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Tomatoes Ready to Take Center Stage at Fourth 'Tomadah Paradah'

229 Varieties to Be Featured at Aug. 17 Event

August 9, 2013

Picking from the Fletcher Hybrids variety of tomato are summer student workers Brik Anderson, a 2008 WC graduate that is studying plant science at Utah State University, and Allison Black, a senior at the College majoring in agribusiness.

Picking from the Fletcher Hybrids variety of tomato are summer student workers Brik Anderson, a 2008 WC graduate that is studying plant science at Utah State University, and Allison Black, a senior at the College majoring in agribusiness.

A veritable parade of tomatoes in a rainbow of colors and myriad of shapes, sizes and tastes will be featured Saturday (Aug. 17) at the fourth annual Tomadah Paradah, from 6 to 8 p.m., at the Wilmington College Farm at 1594 Fife Ave.

The event is designed to appeal to the entire realm of tomato-lovers — from casual consumers of BLTs to growers and connoisseurs of southwestern Ohio’s summer’s favorite fruit.

It will feature most of the 229 varieties of tomatoes being grown this summer at WC by agriculture professor Monte Anderson, farm manger Randy Gerber and their student workers. Wilmington College and Swindler & Sons Florists are co-sponsoring the event.

Anderson explained this summer’s fickle weather has played into the dynamics of tomato growing in both positive and negative ways.

“It went from cool and wet to a hot spell and then cool and wet again,” he said, noting this has facilitated impressive growth and a bumper crop of tomatoes. “The fruit looks good. We’ve never had plants get this big — many have outgrown the tomato stakes.”

However, with the weather fluctuations came an airborne blight that affected some of the varieties, yet didn’t touch most. Some plants are withering while most are thriving.

“That’s good for us from an educational viewpoint because we can see the varieties withstood the blight,” Anderson added.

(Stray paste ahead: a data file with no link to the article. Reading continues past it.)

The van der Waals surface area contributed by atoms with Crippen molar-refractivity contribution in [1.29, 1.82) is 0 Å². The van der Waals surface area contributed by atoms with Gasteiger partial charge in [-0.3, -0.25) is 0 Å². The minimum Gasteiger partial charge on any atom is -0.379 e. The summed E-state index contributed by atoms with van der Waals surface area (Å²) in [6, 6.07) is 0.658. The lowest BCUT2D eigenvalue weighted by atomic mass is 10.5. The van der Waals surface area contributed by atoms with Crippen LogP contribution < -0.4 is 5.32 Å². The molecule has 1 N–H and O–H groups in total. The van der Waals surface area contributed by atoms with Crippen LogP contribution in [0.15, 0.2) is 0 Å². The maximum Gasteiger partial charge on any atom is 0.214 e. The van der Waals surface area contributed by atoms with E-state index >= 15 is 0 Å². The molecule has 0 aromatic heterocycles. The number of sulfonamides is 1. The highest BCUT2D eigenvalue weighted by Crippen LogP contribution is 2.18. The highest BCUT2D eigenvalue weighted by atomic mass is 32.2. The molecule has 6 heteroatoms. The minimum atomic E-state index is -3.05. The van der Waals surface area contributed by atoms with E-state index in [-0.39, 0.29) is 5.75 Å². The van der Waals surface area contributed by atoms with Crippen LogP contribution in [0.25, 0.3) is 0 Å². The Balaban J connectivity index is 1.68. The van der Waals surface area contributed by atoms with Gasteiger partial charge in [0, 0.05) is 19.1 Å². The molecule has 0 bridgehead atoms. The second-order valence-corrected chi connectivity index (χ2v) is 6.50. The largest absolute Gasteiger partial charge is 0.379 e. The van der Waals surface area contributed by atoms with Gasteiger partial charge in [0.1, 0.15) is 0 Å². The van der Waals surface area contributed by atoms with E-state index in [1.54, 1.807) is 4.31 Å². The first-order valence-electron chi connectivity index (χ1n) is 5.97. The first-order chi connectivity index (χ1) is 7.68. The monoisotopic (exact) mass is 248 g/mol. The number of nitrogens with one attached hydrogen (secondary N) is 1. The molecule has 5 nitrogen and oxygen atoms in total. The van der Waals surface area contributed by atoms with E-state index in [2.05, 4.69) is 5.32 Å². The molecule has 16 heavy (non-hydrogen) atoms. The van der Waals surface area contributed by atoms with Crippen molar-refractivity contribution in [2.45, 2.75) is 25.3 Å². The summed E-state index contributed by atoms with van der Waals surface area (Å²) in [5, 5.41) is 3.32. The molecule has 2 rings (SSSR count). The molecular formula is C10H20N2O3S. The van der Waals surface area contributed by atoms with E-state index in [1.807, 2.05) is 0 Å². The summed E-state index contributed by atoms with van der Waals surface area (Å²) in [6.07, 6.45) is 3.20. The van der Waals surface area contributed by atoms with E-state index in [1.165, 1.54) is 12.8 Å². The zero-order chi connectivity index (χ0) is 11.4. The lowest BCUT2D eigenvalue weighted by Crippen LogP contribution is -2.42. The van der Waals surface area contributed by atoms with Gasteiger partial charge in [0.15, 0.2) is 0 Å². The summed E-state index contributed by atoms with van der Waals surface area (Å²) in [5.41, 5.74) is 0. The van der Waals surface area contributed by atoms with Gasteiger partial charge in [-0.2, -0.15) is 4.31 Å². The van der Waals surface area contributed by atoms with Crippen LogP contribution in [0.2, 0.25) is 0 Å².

Those attending the Tomadah Paradah will have an opport- unity to taste scores of varieties of tomatoes, in addition to hear expert commentary and tour the College Farm’s tomato groves.

In addition, Anderson is excited to show the College’s commitment to sustainability as evidenced by the Agriculture Department’s new hi-tunnel greenhouse, irrigation system and a rainwater collection structure, the latter of which yields 2,200 gallons of water for every inch it rains on the barn roof. The water is pumped to a hydrant in the greenhouse and available to irrigate the nearby vegetable crops.

Also, several competitions will be featured at the Tomadah Paradah.

For the home-grower, prizes will be awarded for the heaviest tomato, as well as the best-tasting tomato and cherry tomato.

Swindler & Sons, 321 W. Locust St., will be weighing tomatoes at their Garden Center through noon Aug. 17. Those interested in the best tasting contest can bring their entries to Swindlers Aug. 15 or 16, from 8 a.m. to 1 p.m.

Another attraction will be the annual Tomadah Paradah 5K Run/Walk. Competitors can register at the College Farm that evening prior to the 6:30 p.m. start of the race or before race day at <tinyurl.com/tomatorunsignup>. Registration is $15 and includes a T-shirt.